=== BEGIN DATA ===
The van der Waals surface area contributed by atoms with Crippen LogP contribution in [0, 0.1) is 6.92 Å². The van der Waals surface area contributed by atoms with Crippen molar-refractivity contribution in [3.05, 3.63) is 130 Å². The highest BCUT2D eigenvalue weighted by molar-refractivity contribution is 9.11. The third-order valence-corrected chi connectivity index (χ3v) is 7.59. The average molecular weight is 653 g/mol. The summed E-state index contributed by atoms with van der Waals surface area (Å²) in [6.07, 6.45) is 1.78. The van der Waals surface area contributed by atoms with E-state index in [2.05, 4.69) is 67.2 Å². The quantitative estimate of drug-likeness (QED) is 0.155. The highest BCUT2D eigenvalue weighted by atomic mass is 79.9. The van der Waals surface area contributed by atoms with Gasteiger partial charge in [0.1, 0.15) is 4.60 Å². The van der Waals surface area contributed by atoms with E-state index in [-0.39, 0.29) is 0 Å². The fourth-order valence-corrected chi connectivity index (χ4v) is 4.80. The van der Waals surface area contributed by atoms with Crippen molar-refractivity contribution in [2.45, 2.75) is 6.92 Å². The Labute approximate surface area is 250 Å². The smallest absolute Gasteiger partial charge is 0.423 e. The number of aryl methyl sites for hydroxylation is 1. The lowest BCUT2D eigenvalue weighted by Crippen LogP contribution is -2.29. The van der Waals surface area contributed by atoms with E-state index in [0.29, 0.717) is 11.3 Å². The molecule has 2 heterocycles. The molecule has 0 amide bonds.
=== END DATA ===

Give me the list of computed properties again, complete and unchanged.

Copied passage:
The van der Waals surface area contributed by atoms with Crippen LogP contribution in [0, 0.1) is 6.92 Å². The van der Waals surface area contributed by atoms with Crippen molar-refractivity contribution in [3.05, 3.63) is 130 Å². The highest BCUT2D eigenvalue weighted by molar-refractivity contribution is 9.11. The third-order valence-corrected chi connectivity index (χ3v) is 7.59. The average molecular weight is 653 g/mol. The summed E-state index contributed by atoms with van der Waals surface area (Å²) in [6.07, 6.45) is 1.78. The van der Waals surface area contributed by atoms with E-state index in [2.05, 4.69) is 67.2 Å². The quantitative estimate of drug-likeness (QED) is 0.155. The highest BCUT2D eigenvalue weighted by atomic mass is 79.9. The van der Waals surface area contributed by atoms with Gasteiger partial charge in [0.1, 0.15) is 4.60 Å². The van der Waals surface area contributed by atoms with E-state index in [-0.39, 0.29) is 0 Å². The fourth-order valence-corrected chi connectivity index (χ4v) is 4.80. The van der Waals surface area contributed by atoms with Crippen molar-refractivity contribution in [2.45, 2.75) is 6.92 Å². The Labute approximate surface area is 250 Å². The smallest absolute Gasteiger partial charge is 0.423 e. The number of aryl methyl sites for hydroxylation is 1. The lowest BCUT2D eigenvalue weighted by Crippen LogP contribution is -2.29. The van der Waals surface area contributed by atoms with E-state index in [0.29, 0.717) is 11.3 Å². The molecule has 2 heterocycles. The molecule has 0 amide bonds.